Preserving biodiversity also means being able to continuously learn from other species. In the United Kingdom, six dogs are being trained to sniff out coronavirus by the London School of Hygiene and Tropical Medicine (LSHTM), Durham University, and the Medical Detection Dogs organization. The training involves giving the dogs coronavirus patients’ face masks to sniff, to discover if Covid-19 has a unique odour that could be identified by canine’s enhanced sense of smell.
You can’t protect what you don’t know. NASA is inviting video gamers to embark on virtual ocean research expeditions to help map coral reefs and better understand these threatened ecosystems. NeMO-Net is a video game in which players can identify and classify corals using real NASA 3D images. As they play, gamers help train NASA’s Pleiades supercomputer to recognize corals in any image of the ocean floor based on the coral classifications players make manually.
Local initiatives against global disorder
Did you know that North America is home to roughly 4,000 species of native bees? Wildlife photographer Clay Bolt shares in this ‘Conservation in the classroom’ series, launched by the World Wild Fund for Nature (WWF), some amazing facts about bees. You can also learn more about the animal you probably didn’t know existed a few months ago — the Pangolin. WWF has come up with a fun quiz with some tricky questions — do pangolins have teeth? Find out here.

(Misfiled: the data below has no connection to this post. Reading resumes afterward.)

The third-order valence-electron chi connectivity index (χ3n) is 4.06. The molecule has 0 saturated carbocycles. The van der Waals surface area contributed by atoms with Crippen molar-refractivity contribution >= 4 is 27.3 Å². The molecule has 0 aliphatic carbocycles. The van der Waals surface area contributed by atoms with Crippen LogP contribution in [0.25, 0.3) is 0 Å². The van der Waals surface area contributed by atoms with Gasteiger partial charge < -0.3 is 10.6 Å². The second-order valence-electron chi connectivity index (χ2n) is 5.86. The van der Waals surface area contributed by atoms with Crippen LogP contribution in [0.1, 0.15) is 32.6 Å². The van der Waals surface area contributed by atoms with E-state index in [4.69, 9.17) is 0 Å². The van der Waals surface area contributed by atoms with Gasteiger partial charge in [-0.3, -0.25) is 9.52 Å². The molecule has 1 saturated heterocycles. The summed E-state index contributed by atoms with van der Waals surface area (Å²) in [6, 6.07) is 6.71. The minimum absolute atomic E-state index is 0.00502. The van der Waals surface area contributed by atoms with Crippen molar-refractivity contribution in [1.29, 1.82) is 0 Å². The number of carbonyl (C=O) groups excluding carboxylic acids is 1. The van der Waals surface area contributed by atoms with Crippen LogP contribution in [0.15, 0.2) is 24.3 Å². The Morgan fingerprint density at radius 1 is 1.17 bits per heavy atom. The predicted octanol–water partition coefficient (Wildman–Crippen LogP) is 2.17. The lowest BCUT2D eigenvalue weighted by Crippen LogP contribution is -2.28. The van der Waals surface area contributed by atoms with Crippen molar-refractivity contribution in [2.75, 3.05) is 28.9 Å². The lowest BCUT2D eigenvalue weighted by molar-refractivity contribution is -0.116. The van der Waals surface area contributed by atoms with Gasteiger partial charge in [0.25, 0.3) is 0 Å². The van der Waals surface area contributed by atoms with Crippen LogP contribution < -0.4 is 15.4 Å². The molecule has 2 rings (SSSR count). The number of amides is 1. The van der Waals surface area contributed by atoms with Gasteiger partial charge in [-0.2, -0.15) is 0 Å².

On April 22, people around the world celebrated Earth Day. Perhaps one of the easiest steps we can take to protect our biodiversity is to switch to a plant-based diet. The Earth Day Organization has developed a whole meal plan with delicious recipes. Look out for other great recipes by the American plant-based chef Jason Wrobel. To go further, you can follow the Switch cleanse in 14 days developed by Switch4good, a dairy-free nonprofit organization for and by athletes.
You can also contribute to science to protect biodiversity. Earth Challenge 2020 is a citizen science campaign using mobile technology and open citizen science data. The mobile application helps everyone to document environmental changes in their community by collecting observations of local air quality and plastic pollution. In June, participants will be able to collect more data on insect populations and other critical environmental indicators.